The key benefits of having an interviewer administer the questionnaire are:
- Queries about the meaning of a question can be dealt with.
- A misunderstood question may be corrected.
- Respondents can be encouraged to provide deeper responses to open questions.
Sometimes a question can be unintentionally ambiguous. Although this should have been spotted and corrected before the questionnaire was finalized, it is possible for such questions to slip through. If respondents cannot answer because of the ambiguity, then they are able to ask the interviewer for clarification. Interviewers, though, must be careful not to lead respondents to a particular answer when giving their clarification, and should report back to the researcher that clarification was required.
Interviewers can sometimes spot that respondents have misunderstood the question by the response that they give, which may be inconsistent with previous answers, or simply inconsistent with what the interviewer already knows (or suspects) about the respondents and their situation. Such an inconsistency can be challenged, the question repeated and the response corrected if necessary.
An interviewer administering the questionnaire thus gives an opportunity for mistakes of the questionnaire writer to be corrected, but it also gives the questionnaire writer an opportunity to probe for information on open questions. At the simplest level, a series of non-directive probes (eg ‘What else?’) can be used to extract as much information as possible from the respondent. If a bland and unhelpful answer is anticipated, the interviewer can be specifically asked to obtain further clarification. For example, the question ‘Why did you buy the item from that shop in particular?’ is likely to get the answer ‘Because it was convenient.’ An interviewer can be given an instruction not to accept an answer that only mentions convenience, and the questionnaire will supply the probe ‘What do you mean by convenient?’
Interviewer-administered questionnaires can be used in either face-to- face interviews or in telephone interviews. Each of these has its advantages and disadvantages in questionnaire writing. The choice of which is to be used will have been strongly influenced by the overall survey design, but the appropriateness of the medium to the questions to be asked will also play a part (see Table 2.1).
In the UK, face-to-face interviewing has been the dominant mode of data collection for many years. Although this dominance has been reduced by telephone interviewing and more recently by internet-based interviewing, the majority of market research interviewing in the UK and much of Europe is still face-to-face interviewer-administered. In the USA, face-to-face interviewing has never accounted for the same high proportion of interviews.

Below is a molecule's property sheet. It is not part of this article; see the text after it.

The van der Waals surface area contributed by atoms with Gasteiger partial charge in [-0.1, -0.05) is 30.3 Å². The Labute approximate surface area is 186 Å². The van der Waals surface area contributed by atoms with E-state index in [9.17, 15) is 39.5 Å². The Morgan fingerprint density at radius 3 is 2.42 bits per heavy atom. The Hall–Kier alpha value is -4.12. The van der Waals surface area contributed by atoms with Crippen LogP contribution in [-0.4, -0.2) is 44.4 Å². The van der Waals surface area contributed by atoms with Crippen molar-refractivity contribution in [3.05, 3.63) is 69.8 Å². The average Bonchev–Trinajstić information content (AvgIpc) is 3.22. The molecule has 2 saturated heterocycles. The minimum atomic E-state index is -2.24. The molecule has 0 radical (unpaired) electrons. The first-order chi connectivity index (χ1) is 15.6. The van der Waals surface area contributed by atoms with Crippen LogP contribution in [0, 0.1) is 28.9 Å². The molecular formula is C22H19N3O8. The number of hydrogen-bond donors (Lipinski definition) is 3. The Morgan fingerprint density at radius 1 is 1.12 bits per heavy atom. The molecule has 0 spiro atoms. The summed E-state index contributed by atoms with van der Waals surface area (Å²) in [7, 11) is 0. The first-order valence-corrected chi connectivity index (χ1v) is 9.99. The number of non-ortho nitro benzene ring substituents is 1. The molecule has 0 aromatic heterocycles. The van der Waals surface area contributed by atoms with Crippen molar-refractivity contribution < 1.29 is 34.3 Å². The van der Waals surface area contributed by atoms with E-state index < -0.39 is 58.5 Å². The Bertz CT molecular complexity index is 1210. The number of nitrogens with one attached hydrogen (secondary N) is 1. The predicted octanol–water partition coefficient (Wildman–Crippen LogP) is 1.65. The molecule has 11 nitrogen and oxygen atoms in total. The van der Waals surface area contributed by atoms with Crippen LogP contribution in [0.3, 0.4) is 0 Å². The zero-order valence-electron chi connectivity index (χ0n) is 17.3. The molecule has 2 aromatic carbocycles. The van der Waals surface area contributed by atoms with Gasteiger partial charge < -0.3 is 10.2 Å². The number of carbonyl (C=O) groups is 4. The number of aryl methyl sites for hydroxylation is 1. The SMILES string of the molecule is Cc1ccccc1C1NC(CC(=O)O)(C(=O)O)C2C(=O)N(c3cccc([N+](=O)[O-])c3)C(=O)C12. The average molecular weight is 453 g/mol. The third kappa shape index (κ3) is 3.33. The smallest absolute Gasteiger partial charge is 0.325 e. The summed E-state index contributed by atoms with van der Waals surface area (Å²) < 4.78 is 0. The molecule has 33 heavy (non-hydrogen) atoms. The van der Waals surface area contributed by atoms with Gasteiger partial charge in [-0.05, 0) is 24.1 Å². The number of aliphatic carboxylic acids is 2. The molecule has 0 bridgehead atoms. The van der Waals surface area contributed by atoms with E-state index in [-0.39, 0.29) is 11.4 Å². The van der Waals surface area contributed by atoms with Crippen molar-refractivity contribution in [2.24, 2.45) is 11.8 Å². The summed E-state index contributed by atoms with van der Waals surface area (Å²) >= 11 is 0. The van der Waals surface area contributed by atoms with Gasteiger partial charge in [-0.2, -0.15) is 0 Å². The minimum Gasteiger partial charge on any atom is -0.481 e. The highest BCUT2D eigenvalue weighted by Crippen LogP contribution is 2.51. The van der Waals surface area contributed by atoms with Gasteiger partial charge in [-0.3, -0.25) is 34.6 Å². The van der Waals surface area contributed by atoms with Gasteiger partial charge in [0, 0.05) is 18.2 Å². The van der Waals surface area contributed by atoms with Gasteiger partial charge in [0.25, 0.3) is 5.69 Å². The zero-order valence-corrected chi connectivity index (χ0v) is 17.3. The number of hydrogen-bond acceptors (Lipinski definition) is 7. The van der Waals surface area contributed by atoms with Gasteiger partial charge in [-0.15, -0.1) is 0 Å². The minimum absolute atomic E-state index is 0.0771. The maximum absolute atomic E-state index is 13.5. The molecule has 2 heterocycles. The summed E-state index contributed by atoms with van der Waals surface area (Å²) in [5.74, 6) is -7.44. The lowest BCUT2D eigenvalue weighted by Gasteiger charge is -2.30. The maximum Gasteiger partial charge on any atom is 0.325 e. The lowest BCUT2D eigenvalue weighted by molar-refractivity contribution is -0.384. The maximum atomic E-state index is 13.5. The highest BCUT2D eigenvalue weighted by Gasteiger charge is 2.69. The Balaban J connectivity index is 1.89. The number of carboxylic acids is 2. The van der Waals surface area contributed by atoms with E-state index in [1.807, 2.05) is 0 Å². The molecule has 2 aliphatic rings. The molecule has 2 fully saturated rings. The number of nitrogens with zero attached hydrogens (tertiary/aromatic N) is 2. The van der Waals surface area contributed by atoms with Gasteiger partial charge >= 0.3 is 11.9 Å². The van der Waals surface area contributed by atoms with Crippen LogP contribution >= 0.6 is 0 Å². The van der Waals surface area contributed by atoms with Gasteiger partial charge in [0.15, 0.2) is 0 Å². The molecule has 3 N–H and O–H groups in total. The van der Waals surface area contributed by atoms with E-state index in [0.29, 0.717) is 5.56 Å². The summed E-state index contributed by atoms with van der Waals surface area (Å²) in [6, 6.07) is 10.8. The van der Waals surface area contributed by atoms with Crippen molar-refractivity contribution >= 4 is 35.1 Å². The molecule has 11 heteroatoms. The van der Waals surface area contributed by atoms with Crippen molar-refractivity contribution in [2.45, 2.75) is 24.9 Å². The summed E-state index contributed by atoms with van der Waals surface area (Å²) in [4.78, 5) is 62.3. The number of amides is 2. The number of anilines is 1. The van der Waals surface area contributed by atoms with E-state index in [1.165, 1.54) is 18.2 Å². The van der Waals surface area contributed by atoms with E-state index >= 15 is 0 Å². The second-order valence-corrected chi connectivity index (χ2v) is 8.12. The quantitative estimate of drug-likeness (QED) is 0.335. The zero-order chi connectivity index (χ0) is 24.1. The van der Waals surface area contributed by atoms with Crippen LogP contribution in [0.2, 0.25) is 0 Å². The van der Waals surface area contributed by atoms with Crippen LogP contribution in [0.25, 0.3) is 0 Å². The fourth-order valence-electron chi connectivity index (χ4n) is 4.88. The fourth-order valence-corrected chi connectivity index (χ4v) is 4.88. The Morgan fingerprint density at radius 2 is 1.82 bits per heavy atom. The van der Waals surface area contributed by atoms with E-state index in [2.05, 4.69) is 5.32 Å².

Many of the advantages of telephone interviewing are associated with access to respondents, survey control and speed. These do not relate to questionnaire design but can be deciding factors in the survey design.
2. Advantages of face-to-face interviewing
One clear advantage of face-to-face interviewing is the ability to show prompt cards easily to respondents. These cards can be used in questions where prompted awareness or recognition of names is required, where respondents are being asked to select their answer from a scale, or where it is desirable to prompt with a list of possible responses.
The ability to show things also means that products and ideas can be shown to respondents for their reactions. This is obviously important for evaluating any product or advertising, or where reaction is required to new ideas or concepts for products or advertising. Frequently, surveys evaluating products and concepts will be carried out in a central location. This facilitates:
- transportation of the product – particularly if it is something bulky like a washing machine;
- demonstration of the product – making sure it is cooked or served correctly;
- security of a concept or a new product that might be of significant interest to a competitor.
Where the product or concept is portable, or where the product is left with the respondent to be tried, then in-home face-to-face interviewing is often preferred.
3. Face-to-face CAPI
CAPI (computer-assisted personal interviewing) is the use of a portable computer that provides the questions and pre-codes on the screen. The computers can be either tablet computers with a touch screen for responses to be recorded by touching a ‘pen’ on to the screen, or laptop personal computers where answers are recorded by clicking the cursor on the appropriate box. Laptops may have multimedia capabilities. In central locations, desktop personal computers may be used. Personal digital assistants (PDAs) can be used in some circumstances where the number of questions is relatively small. (PDAs have also been used successfully as a self-completion medium.) Pocket PCs connected through a local WiFi network are now also used in appropriate circumstances.